What does it take to launch a Kickstarter campaign?

Behind the scenes of Hashtags Unplugged

I’m only covering the journey to launch in this post, running a campaign is a whole other story I haven’t lived yet.

So what does it take?

First off, tons and tons of planning. You may not realize it until you’re in the act of preparing for a campaign but the list is pretty hefty though I’m only covering the big dogs. I’d say you need at least 2 months or more to prepare depending on what your project is. And that may still be pushing it. For a product it’s probably much more but I can only speak from the perspective of an art exhibition.

1. The Video

I put this first simply because it was the first thing to stress me out and it’s highly, highly recommended to have one. There’s a stat out there that says you’re 40% more likely to get funded even though there are other stats that say most people don’t watch the full video. Weird right? Anyway. Here’s what I did. Asked any of my friends with that skill set for help but eventually resorted to emailing a small studio which led me to an awesome freelancer that so graciously helped me out. I got lucky and I was ecstatic. Since I couldn’t pay upfront, I offered a percentage of the profits but they just loved the idea so it wasn’t an issue. You’ve got to get creative when you haven’t even raised funds yet. I wrote a script, they edited, I booked a nice space on breather, rented some audio equipment, they shot and directed me and 2 weeks later, I had a video. Under 2 mins and simple enough to get my point across. Just a note on that, under 2 mins is said to be just right, seeing as how most people have a short attention span these days, so keep that in mind. I’ve definitely seen longer videos for overly successful campaigns so I would bend the rules if it makes sense.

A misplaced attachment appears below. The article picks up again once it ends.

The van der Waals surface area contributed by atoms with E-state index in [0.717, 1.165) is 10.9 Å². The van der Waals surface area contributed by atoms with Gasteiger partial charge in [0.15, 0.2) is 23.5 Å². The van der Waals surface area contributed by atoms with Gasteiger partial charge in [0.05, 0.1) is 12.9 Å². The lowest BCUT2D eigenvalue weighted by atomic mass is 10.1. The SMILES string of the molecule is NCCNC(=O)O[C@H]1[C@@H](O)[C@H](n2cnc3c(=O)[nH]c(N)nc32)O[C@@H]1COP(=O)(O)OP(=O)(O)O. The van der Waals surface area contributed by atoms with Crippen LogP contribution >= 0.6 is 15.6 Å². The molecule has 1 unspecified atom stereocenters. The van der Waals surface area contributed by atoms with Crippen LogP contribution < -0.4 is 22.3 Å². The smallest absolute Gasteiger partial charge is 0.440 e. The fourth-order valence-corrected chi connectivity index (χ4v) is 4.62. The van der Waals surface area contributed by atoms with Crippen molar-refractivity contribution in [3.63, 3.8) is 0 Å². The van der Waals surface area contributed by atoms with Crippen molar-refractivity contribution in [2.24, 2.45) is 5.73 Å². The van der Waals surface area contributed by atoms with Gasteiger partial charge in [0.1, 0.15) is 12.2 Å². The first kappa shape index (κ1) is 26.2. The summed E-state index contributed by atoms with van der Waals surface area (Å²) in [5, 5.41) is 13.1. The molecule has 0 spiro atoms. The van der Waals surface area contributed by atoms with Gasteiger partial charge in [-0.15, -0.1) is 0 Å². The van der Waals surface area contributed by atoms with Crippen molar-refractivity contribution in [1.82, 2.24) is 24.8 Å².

2. The Rewards